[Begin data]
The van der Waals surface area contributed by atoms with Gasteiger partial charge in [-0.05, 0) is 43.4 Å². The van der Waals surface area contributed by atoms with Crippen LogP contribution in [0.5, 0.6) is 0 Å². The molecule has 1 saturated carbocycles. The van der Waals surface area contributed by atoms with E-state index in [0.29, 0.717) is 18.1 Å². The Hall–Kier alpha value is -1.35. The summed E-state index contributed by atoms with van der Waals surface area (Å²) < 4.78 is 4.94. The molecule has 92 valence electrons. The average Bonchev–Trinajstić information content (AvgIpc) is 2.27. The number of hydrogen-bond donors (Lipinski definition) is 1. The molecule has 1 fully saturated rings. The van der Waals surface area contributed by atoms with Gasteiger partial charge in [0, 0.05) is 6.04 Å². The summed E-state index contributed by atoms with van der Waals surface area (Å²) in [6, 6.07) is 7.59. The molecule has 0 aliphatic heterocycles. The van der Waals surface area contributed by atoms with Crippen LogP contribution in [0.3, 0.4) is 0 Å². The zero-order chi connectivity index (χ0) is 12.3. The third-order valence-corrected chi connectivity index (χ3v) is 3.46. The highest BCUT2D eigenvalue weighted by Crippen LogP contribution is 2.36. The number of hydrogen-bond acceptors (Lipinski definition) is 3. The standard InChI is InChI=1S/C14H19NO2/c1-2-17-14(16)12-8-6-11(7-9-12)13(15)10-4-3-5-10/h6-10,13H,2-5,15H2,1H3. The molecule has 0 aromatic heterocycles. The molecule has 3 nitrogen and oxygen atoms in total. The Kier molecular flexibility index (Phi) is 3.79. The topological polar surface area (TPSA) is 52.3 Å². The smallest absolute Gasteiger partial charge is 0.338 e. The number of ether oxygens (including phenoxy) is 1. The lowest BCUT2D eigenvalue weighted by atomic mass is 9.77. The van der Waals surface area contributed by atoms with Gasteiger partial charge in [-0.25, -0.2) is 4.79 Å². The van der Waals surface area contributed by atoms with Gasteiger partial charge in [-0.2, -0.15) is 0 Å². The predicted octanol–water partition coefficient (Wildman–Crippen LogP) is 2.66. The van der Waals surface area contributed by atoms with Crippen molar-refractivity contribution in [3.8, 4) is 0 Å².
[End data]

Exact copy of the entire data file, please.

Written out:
The van der Waals surface area contributed by atoms with Gasteiger partial charge in [-0.05, 0) is 43.4 Å². The van der Waals surface area contributed by atoms with Crippen LogP contribution in [0.5, 0.6) is 0 Å². The molecule has 1 saturated carbocycles. The van der Waals surface area contributed by atoms with E-state index in [0.29, 0.717) is 18.1 Å². The Hall–Kier alpha value is -1.35. The summed E-state index contributed by atoms with van der Waals surface area (Å²) < 4.78 is 4.94. The molecule has 92 valence electrons. The average Bonchev–Trinajstić information content (AvgIpc) is 2.27. The number of hydrogen-bond donors (Lipinski definition) is 1. The molecule has 1 fully saturated rings. The van der Waals surface area contributed by atoms with Gasteiger partial charge in [0, 0.05) is 6.04 Å². The summed E-state index contributed by atoms with van der Waals surface area (Å²) in [6, 6.07) is 7.59. The molecule has 0 aliphatic heterocycles. The van der Waals surface area contributed by atoms with Crippen LogP contribution in [0.3, 0.4) is 0 Å². The zero-order chi connectivity index (χ0) is 12.3. The third-order valence-corrected chi connectivity index (χ3v) is 3.46. The highest BCUT2D eigenvalue weighted by Crippen LogP contribution is 2.36. The number of hydrogen-bond acceptors (Lipinski definition) is 3. The standard InChI is InChI=1S/C14H19NO2/c1-2-17-14(16)12-8-6-11(7-9-12)13(15)10-4-3-5-10/h6-10,13H,2-5,15H2,1H3. The molecule has 0 aromatic heterocycles. The molecule has 3 nitrogen and oxygen atoms in total. The Kier molecular flexibility index (Phi) is 3.79. The topological polar surface area (TPSA) is 52.3 Å². The smallest absolute Gasteiger partial charge is 0.338 e. The number of ether oxygens (including phenoxy) is 1. The lowest BCUT2D eigenvalue weighted by atomic mass is 9.77. The van der Waals surface area contributed by atoms with Gasteiger partial charge in [-0.25, -0.2) is 4.79 Å². The van der Waals surface area contributed by atoms with Gasteiger partial charge in [-0.2, -0.15) is 0 Å². The predicted octanol–water partition coefficient (Wildman–Crippen LogP) is 2.66. The van der Waals surface area contributed by atoms with Crippen molar-refractivity contribution in [3.8, 4) is 0 Å².